According to the account in Michel Mourre's historical encyclopedia, the Knights Templar constituted the world's first international bank.[1]   --  BACKGROUND:  Mourre devoted the last decades of a brief reclusive life to the drafting of reference works that are perhaps unique in the 20th century for their solitary erudition.  --  Little-known in the English-speaking world, Le Mourre, as the work has popularly come to be known, was first published in France in 1978, several months after the author's death at the age of 49.  --  It has gained a certain reputation as a monument of erudition, and has been kept up to date in several subsequent editions.  --  The passage translated below is from the 1996 French edition....

An extraordinary, shocking, and much praised book on the extent of U.S. atrocities in Vietnam appeared last month.  --  Nick Turse's Kill Anything That Moves: The Real American War in Vietnam (Metropolitan Books, January 2013) is based on more than a decade of research into secret Pentagon files and extensive interviews.  --  An idea of what the book contains can be divined from an article that Turse wrote in 2006 as a freelancer for the Los Angeles Times, based on a government file that he discovered while researching PTSD.[1]  --  The file contains reports of hundreds of atrocities committed in Vietnam by American soldiers.  --  Already in his 2006 article, Turse, born in the year (1975) that U.S. forces left Vietnam, showed a rare tenacity and achieved a depth rarely seen in journalism.  --  But his 384-page book, crisply and clearly written, goes much further.  --  In its introduction, he writes:  "[T]he stunning scale of civilian suffering in Vietnam is far beyond anything that can be explained as merely the work of some 'bad apples,' however numerous.  --  Murder, torture, rape, abuse, forced displacement, home burnings, specious arrests, imprisonment without due process -- such occurrences were virtually a daily fact of life throughout the years of the American presence in Vietnam. . . . they were no aberration.  --  Rather, they were the inevitable outcome of deliberate policies, dictated at the highest level of the military" (p. 6).  --  Turse's work gives new substance to the saying that wars never end for those who fought them.  --  His work is of major historical import, for he has, as early reviewer Steve Weinberg said, "proven, after a decade of mind-boggling research, that U.S. air and ground troops killed civilians in North Vietnam and South Vietnam as a matter of policy -- over and over, day after day, week after week, month after month, year after year."[2]  --  "Based on Turse's meticulously documented findings, nobody can ever again state convincingly that the U.S. invasion of Vietnam was honorable."  --  A longer review in the San Francisco Chronicle two weeks ago called Turse's "damning and masterful" book "indispensable" and framed its historical importance:  it demonstrates that those at the highest levels of the U.S. military sought "not to prevent war crimes but to contain the damage and stay, as the euphemism might go today, ahead of the PR problem."[3]  --  And reviewer Joel Whitney has the vision to connect what was happening then to what is happening now:  "Kill Anything That Moves is a paradigm-shifting, connect-the-dots history of American atrocities that reads like a thriller; it will convince those with the stomach to read it that all these decades later Americans, certainly the military brass and the White House, still haven't drawn the right lesson from Vietnam -- which was that billions were spent to wantonly slaughter as many as 2 million civilians, and that this slaughter was the official policy.  --  'Whatever remains unconscious emerges later as fate,' wrote psychoanalyst Carl Jung.  --  Given today's killings from the air, whole zones made up of enemies who are enemies for simply living in a certain area, the impunity of it, Jung was clearly onto something." ...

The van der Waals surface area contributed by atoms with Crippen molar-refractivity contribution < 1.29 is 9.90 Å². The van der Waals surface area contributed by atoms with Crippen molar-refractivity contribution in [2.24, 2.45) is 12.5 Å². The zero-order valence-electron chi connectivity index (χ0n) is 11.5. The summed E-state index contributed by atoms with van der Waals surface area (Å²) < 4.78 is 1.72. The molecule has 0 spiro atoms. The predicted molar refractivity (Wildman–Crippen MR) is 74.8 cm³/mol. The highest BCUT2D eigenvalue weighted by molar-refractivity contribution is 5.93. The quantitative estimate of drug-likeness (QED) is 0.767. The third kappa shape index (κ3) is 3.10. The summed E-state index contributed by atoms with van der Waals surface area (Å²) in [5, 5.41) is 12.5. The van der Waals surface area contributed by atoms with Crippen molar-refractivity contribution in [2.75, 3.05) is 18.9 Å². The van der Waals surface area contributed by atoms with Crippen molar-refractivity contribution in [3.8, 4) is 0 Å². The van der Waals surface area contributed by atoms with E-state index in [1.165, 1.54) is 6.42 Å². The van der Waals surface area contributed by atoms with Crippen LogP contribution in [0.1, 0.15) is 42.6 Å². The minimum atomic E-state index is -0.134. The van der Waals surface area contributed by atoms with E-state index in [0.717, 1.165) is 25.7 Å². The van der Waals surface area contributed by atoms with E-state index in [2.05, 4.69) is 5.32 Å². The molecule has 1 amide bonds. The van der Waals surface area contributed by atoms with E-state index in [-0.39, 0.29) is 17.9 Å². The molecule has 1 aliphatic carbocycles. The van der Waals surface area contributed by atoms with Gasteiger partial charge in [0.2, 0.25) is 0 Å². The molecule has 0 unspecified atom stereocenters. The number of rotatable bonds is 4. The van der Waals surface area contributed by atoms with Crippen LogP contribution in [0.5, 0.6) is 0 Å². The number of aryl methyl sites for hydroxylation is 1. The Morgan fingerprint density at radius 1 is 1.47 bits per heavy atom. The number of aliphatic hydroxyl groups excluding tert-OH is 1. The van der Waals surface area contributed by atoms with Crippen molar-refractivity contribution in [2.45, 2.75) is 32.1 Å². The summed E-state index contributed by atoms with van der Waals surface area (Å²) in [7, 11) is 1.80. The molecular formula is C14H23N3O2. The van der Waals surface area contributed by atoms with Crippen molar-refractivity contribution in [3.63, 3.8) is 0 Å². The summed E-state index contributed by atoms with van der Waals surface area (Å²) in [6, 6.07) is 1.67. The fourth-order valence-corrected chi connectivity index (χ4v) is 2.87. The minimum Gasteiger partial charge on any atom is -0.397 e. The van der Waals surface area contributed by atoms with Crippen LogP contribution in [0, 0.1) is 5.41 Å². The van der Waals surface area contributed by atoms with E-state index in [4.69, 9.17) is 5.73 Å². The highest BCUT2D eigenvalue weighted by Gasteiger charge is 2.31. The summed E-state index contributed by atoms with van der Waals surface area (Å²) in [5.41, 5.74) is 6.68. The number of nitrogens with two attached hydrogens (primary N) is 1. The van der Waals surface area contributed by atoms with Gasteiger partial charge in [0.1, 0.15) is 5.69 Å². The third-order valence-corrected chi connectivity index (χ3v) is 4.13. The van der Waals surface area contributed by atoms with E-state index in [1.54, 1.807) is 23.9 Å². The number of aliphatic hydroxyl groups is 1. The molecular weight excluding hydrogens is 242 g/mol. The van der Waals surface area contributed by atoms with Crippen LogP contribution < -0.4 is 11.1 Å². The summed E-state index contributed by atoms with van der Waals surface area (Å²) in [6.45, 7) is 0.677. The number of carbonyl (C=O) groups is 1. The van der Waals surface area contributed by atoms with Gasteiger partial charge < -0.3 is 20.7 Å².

This week's New York Times Magazine profiled Gérard de Villiers, the author of the long-running SAS spy novel series.  --  Written in a low potboiler style, the novels have the distinctive attraction of "regularly contain[ing] information about terror plots, espionage, and wars that has never appeared elsewhere," Robert F. Worth said.[1]  --  Hubert Védrine, France's former foreign minister, has read them all, and says that he "consult[s] them before visiting a foreign country, as they let him in on whatever French intelligence believed was happening there."  --  "De Villiers’s books have made him very rich, and he lives in an impressively grand house on the Avenue Foch, a stone’s throw from the Arc de Triomphe."  --  "When de Villiers describes intelligence people in his book, everybody in the business knows exactly who he’s talking about," a former spy told Worth.  “The truth is, he's become such a figure that lots of people in the business are desperate to meet him.  There are even ministers from other countries who meet with him when they pass through Paris."  --  The thesis of De Villiers's next novel will be that it was Iran, not Libya, that carried out the Lockerbie bombing of Pan Am Flight 103 on Dec. 21, 1988, to avenge the U.S. downing of Iran Air Flight 655 on Jul. 3, 1988, by the U.S. Navy cruiser USS Vincennes, a thesis that some say is plausible.  --  "The Iranians went to great lengths to persuade Muammar el-Qaddafi to take the fall for the attack," according to this version of events....